Professional services leadership consultant Andrew Hedley echoes this in the context of the behaviour of leaders themselves, saying that people look to leaders in times like this, creating an opportunity to demonstrate habits and forge cultures that we wish to become the norm. 

The role of authenticity in leadership is important too, showing that you are human and experiencing the same feelings can make interactions more meaningful when supporting your people.  Encouraging staff to find positivity in the small things, and regular messages of encouragement can support this.   

For Cat MacLean, partner with Edinburgh firm MBM Commercial LLP, leading with the right behaviours was quickly identified as essential in the early days of the pandemic, as she explains:

It became clear that our staff needed us to be firm and decisive – but equally to be positive, enthusiastic, and forward thinking. The best thing that ever happened to us was that early on in the pandemic, we had a firm wide Zoom meeting, led by the senior partner, in which he said that we were a team, that we were all in this together, and that we would get through this together. He got quite emotional delivering his address and it was extremely moving.

It marked a turning point for us. Staff understood and trusted that we would lead them through, and they felt that we were all on the same side.

Being prepared to role model how to square up to risk and openly invite everyone to talk about how they think and feel, whether clients, employees or partners, is the starting point for building an empathetic and responsive environment. 

Hold on to a positive mindset

Having the right attitude, says Robert Camp, strategic innovation consultant and former chief executive of employee-owned law firm Stephens Scown, is a serious differentiator and essential if leaders are to navigate this challenging period.  Overcoming traditional caution by adopting a positive mindset and being brave in facing up to risk is needed.  Leaders who demonstrate this approach will find their people are watching and learning, taking their cues in envisioning a bright future ahead.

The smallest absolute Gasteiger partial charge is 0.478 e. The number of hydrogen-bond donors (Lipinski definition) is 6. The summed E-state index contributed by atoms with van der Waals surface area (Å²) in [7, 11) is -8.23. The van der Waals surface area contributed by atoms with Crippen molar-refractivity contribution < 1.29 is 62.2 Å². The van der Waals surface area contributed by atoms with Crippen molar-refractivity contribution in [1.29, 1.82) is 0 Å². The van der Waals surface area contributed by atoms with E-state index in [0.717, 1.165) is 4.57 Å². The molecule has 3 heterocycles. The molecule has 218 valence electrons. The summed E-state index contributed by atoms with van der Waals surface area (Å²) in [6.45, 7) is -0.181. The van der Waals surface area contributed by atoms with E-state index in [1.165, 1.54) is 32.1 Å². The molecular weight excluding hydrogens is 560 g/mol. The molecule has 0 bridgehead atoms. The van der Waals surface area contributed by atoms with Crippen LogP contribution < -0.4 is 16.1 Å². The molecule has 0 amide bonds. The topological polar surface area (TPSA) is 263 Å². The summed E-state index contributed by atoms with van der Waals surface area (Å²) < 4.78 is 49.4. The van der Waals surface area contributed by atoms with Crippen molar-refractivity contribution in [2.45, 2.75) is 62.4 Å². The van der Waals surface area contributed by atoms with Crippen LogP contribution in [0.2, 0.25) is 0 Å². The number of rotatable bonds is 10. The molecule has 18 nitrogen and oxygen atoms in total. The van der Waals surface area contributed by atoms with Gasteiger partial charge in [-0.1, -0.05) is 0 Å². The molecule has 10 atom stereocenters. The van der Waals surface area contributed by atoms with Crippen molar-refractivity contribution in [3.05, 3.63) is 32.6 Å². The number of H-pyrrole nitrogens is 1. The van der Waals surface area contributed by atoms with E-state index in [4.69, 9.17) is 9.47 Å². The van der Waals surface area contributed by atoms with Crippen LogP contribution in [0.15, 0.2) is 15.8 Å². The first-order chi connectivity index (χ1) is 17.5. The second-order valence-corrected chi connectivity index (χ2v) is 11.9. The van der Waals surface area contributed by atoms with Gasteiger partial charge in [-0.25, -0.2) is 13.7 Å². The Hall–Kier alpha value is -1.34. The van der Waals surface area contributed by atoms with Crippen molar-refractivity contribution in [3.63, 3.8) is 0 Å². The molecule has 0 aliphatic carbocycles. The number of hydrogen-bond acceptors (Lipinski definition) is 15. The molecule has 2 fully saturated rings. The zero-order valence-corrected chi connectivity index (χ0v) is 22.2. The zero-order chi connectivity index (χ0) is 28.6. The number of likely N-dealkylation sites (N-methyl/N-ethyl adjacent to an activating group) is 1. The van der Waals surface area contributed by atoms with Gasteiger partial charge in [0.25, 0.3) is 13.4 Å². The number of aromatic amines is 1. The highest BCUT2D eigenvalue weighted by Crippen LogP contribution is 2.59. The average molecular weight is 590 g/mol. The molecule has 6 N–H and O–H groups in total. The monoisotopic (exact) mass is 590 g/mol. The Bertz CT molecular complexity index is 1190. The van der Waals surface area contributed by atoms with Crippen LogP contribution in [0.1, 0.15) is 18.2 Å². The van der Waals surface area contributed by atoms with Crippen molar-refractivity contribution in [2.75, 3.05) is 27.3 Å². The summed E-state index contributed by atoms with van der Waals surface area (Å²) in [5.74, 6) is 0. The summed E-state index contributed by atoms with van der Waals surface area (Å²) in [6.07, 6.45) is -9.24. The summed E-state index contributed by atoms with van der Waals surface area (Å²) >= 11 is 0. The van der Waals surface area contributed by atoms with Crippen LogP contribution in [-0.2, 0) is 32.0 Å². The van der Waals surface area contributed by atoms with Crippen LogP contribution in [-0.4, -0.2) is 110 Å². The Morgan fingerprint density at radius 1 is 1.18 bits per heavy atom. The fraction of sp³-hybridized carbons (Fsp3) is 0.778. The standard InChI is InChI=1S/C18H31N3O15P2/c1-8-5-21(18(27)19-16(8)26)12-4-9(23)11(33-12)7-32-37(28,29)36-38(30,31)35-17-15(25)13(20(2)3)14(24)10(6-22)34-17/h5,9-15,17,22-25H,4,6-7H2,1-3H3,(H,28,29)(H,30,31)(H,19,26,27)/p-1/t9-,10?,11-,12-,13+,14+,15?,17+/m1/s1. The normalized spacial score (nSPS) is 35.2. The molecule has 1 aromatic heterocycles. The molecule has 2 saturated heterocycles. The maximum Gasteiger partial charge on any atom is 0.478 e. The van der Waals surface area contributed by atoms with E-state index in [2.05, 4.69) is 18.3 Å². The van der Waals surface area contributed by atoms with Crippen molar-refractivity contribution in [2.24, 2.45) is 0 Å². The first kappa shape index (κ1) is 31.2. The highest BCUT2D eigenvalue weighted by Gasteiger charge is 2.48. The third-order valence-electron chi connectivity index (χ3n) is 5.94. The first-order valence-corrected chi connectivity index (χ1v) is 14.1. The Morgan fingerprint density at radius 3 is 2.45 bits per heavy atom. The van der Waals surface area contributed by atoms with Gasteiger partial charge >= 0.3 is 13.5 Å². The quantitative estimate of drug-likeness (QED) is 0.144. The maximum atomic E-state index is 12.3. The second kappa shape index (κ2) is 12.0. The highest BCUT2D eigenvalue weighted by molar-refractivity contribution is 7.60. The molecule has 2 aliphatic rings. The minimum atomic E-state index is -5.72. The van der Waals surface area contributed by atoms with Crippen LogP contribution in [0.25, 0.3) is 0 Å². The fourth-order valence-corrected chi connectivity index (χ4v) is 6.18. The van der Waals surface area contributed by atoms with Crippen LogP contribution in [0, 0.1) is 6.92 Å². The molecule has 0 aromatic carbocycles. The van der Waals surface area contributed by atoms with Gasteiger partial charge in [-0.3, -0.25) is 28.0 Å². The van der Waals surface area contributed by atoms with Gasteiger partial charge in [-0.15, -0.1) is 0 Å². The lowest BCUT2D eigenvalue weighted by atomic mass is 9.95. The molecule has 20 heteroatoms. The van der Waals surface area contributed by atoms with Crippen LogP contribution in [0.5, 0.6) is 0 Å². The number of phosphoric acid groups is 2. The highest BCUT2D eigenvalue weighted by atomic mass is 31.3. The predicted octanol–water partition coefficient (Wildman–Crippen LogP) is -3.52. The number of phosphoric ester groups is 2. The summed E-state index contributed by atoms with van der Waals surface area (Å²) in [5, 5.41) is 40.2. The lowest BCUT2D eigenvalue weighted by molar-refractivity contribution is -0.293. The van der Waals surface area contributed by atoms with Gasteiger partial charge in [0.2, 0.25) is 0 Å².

Focus on what’s working

It’s the best possible time to ditch the vanity projects, and anything else that wasn’t working before or after Covid-19 hit.  Instead, review the changes forced by the pandemic to see what has had a positive impact on your team and the client experience and look at ways to expand on that.  

Camp’s approach resonates for Ed O’Rourke, who says: “Holding on to the good things we have been forced to adopt, and persuading people not to revert to their comfort zones is one of my top three leadership issues for 2021.

Empathise with everyone

Also firmly in Camp’s sights is seeking out the inner perspective, asking staff and clients how they are feeling.  He suggests that equipping staff to ask after their client’s concerns and to respond in an empathetic way will go a long way in such challenging and uncertain times.  A small acknowledgement by WhatsApp for new business is not an alternative to a formal letter of instruction, but likely to carry a higher value in personal terms.

This understanding of the need for human contact and context is reflected in comments by Alisa Willows, managing partner at LawNet firm Wolferstans Solicitors in Plymouth, in looking at how to transition towards long term home working, saying:  “We recognise we are likely to be in a state of transition moving forward, with employees initially keen to reconnect in person to see colleagues and clients face to face, when we can safely do so.” 

CEO & partner of East Anglian-based Ashtons Legal and LawNet board member, Ed O’Rourke, reflects on supporting and motivating staff through long term home working: